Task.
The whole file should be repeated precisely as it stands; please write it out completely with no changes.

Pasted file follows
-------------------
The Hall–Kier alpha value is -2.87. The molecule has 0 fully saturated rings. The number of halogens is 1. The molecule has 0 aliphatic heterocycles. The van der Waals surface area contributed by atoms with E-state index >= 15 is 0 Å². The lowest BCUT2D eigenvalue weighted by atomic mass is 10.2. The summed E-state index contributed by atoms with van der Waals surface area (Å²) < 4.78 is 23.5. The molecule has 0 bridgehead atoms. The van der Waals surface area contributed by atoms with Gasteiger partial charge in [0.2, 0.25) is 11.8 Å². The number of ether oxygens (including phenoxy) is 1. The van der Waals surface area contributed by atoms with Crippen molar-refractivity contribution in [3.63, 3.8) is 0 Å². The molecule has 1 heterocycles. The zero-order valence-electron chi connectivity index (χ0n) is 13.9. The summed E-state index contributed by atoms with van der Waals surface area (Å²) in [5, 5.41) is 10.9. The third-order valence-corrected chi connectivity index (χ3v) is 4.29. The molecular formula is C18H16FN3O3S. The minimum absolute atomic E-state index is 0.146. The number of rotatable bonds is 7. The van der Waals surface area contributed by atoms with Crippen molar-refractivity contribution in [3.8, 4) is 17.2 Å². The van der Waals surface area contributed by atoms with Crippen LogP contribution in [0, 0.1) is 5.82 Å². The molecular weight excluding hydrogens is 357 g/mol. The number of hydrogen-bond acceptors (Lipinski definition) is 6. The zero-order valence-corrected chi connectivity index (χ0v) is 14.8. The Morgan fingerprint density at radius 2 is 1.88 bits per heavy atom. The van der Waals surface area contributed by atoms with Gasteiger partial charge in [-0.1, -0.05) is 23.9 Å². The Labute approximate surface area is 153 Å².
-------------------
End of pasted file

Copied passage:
The Hall–Kier alpha value is -2.87. The molecule has 0 fully saturated rings. The number of halogens is 1. The molecule has 0 aliphatic heterocycles. The van der Waals surface area contributed by atoms with E-state index >= 15 is 0 Å². The lowest BCUT2D eigenvalue weighted by atomic mass is 10.2. The summed E-state index contributed by atoms with van der Waals surface area (Å²) < 4.78 is 23.5. The molecule has 0 bridgehead atoms. The van der Waals surface area contributed by atoms with Gasteiger partial charge in [0.2, 0.25) is 11.8 Å². The number of ether oxygens (including phenoxy) is 1. The van der Waals surface area contributed by atoms with Crippen molar-refractivity contribution in [3.63, 3.8) is 0 Å². The molecule has 1 heterocycles. The zero-order valence-electron chi connectivity index (χ0n) is 13.9. The summed E-state index contributed by atoms with van der Waals surface area (Å²) in [5, 5.41) is 10.9. The third-order valence-corrected chi connectivity index (χ3v) is 4.29. The molecular formula is C18H16FN3O3S. The minimum absolute atomic E-state index is 0.146. The number of rotatable bonds is 7. The van der Waals surface area contributed by atoms with Crippen molar-refractivity contribution in [3.8, 4) is 17.2 Å². The van der Waals surface area contributed by atoms with Crippen LogP contribution in [0, 0.1) is 5.82 Å². The molecular weight excluding hydrogens is 357 g/mol. The number of hydrogen-bond acceptors (Lipinski definition) is 6. The zero-order valence-corrected chi connectivity index (χ0v) is 14.8. The Morgan fingerprint density at radius 2 is 1.88 bits per heavy atom. The van der Waals surface area contributed by atoms with Gasteiger partial charge in [-0.1, -0.05) is 23.9 Å². The Labute approximate surface area is 153 Å².